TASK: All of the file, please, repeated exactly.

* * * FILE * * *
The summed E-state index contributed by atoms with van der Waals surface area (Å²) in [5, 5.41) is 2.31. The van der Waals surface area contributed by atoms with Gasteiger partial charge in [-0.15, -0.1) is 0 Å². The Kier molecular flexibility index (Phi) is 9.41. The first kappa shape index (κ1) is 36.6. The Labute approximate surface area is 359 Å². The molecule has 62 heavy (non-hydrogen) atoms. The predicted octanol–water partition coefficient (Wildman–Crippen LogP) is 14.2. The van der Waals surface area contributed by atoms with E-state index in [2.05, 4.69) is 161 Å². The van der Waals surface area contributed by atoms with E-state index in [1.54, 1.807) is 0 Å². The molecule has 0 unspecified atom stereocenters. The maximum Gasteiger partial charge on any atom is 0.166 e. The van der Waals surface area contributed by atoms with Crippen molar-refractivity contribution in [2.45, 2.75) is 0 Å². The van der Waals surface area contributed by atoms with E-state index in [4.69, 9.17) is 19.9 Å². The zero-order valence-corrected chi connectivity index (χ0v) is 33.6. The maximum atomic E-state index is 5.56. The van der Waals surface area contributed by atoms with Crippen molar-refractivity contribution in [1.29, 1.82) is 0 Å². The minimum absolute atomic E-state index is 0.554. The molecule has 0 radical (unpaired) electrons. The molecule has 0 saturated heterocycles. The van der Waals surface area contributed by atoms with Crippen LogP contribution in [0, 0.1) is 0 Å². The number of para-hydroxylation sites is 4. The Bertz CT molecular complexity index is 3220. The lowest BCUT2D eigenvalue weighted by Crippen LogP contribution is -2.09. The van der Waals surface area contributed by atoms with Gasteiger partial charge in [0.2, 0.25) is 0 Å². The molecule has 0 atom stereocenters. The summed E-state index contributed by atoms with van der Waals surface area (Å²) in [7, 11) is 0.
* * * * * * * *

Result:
The summed E-state index contributed by atoms with van der Waals surface area (Å²) in [5, 5.41) is 2.31. The van der Waals surface area contributed by atoms with Gasteiger partial charge in [-0.15, -0.1) is 0 Å². The Kier molecular flexibility index (Phi) is 9.41. The first kappa shape index (κ1) is 36.6. The Labute approximate surface area is 359 Å². The molecule has 62 heavy (non-hydrogen) atoms. The predicted octanol–water partition coefficient (Wildman–Crippen LogP) is 14.2. The van der Waals surface area contributed by atoms with E-state index in [2.05, 4.69) is 161 Å². The van der Waals surface area contributed by atoms with E-state index in [1.54, 1.807) is 0 Å². The molecule has 0 unspecified atom stereocenters. The maximum Gasteiger partial charge on any atom is 0.166 e. The van der Waals surface area contributed by atoms with Crippen molar-refractivity contribution in [2.45, 2.75) is 0 Å². The van der Waals surface area contributed by atoms with E-state index in [4.69, 9.17) is 19.9 Å². The zero-order valence-corrected chi connectivity index (χ0v) is 33.6. The maximum atomic E-state index is 5.56. The van der Waals surface area contributed by atoms with Crippen molar-refractivity contribution in [1.29, 1.82) is 0 Å². The minimum absolute atomic E-state index is 0.554. The molecule has 0 radical (unpaired) electrons. The molecule has 0 saturated heterocycles. The van der Waals surface area contributed by atoms with Crippen LogP contribution in [0, 0.1) is 0 Å². The number of para-hydroxylation sites is 4. The Bertz CT molecular complexity index is 3220. The lowest BCUT2D eigenvalue weighted by Crippen LogP contribution is -2.09. The van der Waals surface area contributed by atoms with Gasteiger partial charge in [0.2, 0.25) is 0 Å². The molecule has 0 atom stereocenters. The summed E-state index contributed by atoms with van der Waals surface area (Å²) in [7, 11) is 0.